I love Luke, really, he's a dear, but if it weren't for him, I wouldn't be on my way to this boot camp where they torture people who are silly enough to actually show their husbands what they bought. I really didn't think he was going to react that strongly to a couple of bags stuffed in the depths of our closet. Urghh. I really should've whipped out the trusty ol' ultimatum when it could've served its purpose.
Nanny Sue recommended I come to boot camp for fear my spending habits would be handed down to Minnie. Luke said he couldn't afford two of us, and after seeing the Visa bills, it's become clear. We have to CB or MMM.
CB is "Cut back" and MMM is "Make more money". Their dad's top ways of avoiding financial crises, and I have to say, it's been working for him. I brought this to Luke one day, my star idea, and apparently his number one way to cut back was to send me to boot camp. Budgeting isn't really my thing.
"Luke, darling, why don't we stop for coffee? You can't talk about financial deficiency and low self control without Starbucks." I murmur to him. His brow is furrowed together in concentration, as though he's trying to figure out my ploy.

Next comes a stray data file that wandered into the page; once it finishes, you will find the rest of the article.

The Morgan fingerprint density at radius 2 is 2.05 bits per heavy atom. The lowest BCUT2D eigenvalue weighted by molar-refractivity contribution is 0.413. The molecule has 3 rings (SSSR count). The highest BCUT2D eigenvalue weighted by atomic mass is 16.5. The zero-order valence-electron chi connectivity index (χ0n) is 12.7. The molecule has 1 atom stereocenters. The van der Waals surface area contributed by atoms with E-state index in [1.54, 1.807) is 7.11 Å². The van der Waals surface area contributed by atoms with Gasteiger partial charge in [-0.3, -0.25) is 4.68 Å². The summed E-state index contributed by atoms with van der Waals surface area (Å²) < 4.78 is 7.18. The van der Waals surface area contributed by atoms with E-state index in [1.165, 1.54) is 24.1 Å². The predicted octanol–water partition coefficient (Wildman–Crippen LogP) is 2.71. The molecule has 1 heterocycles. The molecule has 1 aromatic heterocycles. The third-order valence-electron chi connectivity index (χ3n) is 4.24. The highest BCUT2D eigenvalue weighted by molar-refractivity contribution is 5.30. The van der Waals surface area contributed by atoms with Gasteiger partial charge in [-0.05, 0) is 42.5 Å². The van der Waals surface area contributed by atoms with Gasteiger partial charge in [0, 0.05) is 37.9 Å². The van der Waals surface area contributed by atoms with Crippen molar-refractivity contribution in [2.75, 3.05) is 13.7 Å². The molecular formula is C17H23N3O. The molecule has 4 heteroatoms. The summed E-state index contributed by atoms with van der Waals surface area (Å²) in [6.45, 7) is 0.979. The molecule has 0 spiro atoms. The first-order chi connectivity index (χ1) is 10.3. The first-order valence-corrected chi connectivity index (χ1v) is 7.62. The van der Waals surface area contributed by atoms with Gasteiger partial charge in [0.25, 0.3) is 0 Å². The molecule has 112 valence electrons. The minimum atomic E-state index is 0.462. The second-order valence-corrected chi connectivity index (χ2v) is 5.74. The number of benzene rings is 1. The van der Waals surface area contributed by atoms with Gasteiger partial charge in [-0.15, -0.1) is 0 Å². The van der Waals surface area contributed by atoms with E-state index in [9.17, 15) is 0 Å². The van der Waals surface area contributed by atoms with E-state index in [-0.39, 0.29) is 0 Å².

"Love, is it necessary? I didn't know you drank Starbucks at one in the afternoon." Well then. Truthfully, I can't face this without a frappuccino. I need Starbucks.
"Luke, this is the one thing I want on my death bed."
"Sweetie, going to this boot camp is not going to kill you. It's going to help you live a healthier, better life. We're ten minutes away; you better start embracing the idea."
Leave it to him to rub it in. I start to wish futilely Minnie would whine in the back seat and come to my rescue before I remember Jesse took her for the day.
Jesse is my frugal, lovable sister who married Tom, my ex- next door neighbor who fancied me. They've began the tedious process of adopting. It's really quite wonderful, and I know she's going to be an excellent mum. To think, I'm going to be an aunt!